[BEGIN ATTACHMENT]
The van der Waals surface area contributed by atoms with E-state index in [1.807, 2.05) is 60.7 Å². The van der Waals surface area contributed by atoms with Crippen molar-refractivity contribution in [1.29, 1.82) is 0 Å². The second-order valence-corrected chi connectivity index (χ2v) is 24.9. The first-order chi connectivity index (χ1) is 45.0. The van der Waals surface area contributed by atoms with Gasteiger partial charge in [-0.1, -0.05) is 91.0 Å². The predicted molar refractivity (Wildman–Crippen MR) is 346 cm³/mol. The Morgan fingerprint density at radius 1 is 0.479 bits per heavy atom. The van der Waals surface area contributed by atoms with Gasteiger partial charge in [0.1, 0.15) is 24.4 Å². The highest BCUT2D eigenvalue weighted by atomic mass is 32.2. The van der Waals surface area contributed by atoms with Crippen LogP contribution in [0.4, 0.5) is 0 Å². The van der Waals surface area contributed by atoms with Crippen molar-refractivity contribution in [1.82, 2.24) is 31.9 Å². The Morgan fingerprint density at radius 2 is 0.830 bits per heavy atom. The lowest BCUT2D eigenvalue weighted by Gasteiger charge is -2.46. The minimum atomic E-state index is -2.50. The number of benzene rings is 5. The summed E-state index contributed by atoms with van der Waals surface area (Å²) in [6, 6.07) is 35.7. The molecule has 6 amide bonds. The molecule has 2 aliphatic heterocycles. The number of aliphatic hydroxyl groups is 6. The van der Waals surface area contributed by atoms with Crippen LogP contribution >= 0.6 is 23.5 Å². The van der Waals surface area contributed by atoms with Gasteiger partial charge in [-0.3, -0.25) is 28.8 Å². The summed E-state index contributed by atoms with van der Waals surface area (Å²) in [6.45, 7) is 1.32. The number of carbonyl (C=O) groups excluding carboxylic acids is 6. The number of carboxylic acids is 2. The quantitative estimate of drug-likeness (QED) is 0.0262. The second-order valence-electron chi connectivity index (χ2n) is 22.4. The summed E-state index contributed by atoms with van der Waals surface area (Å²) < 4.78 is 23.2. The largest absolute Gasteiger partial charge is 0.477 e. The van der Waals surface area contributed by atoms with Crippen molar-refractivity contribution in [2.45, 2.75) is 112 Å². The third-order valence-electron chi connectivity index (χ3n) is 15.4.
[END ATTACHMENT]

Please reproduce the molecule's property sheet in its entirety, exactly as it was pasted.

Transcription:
The van der Waals surface area contributed by atoms with E-state index in [1.807, 2.05) is 60.7 Å². The van der Waals surface area contributed by atoms with Crippen molar-refractivity contribution in [1.29, 1.82) is 0 Å². The second-order valence-corrected chi connectivity index (χ2v) is 24.9. The first-order chi connectivity index (χ1) is 45.0. The van der Waals surface area contributed by atoms with Gasteiger partial charge in [-0.1, -0.05) is 91.0 Å². The predicted molar refractivity (Wildman–Crippen MR) is 346 cm³/mol. The Morgan fingerprint density at radius 1 is 0.479 bits per heavy atom. The van der Waals surface area contributed by atoms with Gasteiger partial charge in [0.1, 0.15) is 24.4 Å². The highest BCUT2D eigenvalue weighted by atomic mass is 32.2. The van der Waals surface area contributed by atoms with Crippen LogP contribution in [0.4, 0.5) is 0 Å². The van der Waals surface area contributed by atoms with Crippen molar-refractivity contribution in [1.82, 2.24) is 31.9 Å². The Morgan fingerprint density at radius 2 is 0.830 bits per heavy atom. The lowest BCUT2D eigenvalue weighted by Gasteiger charge is -2.46. The minimum atomic E-state index is -2.50. The number of benzene rings is 5. The summed E-state index contributed by atoms with van der Waals surface area (Å²) in [6, 6.07) is 35.7. The molecule has 6 amide bonds. The molecule has 2 aliphatic heterocycles. The number of aliphatic hydroxyl groups is 6. The van der Waals surface area contributed by atoms with Crippen LogP contribution >= 0.6 is 23.5 Å². The van der Waals surface area contributed by atoms with Gasteiger partial charge in [-0.3, -0.25) is 28.8 Å². The summed E-state index contributed by atoms with van der Waals surface area (Å²) in [6.45, 7) is 1.32. The number of carbonyl (C=O) groups excluding carboxylic acids is 6. The number of carboxylic acids is 2. The quantitative estimate of drug-likeness (QED) is 0.0262. The second-order valence-electron chi connectivity index (χ2n) is 22.4. The summed E-state index contributed by atoms with van der Waals surface area (Å²) < 4.78 is 23.2. The largest absolute Gasteiger partial charge is 0.477 e. The van der Waals surface area contributed by atoms with Crippen molar-refractivity contribution in [2.45, 2.75) is 112 Å². The third-order valence-electron chi connectivity index (χ3n) is 15.4.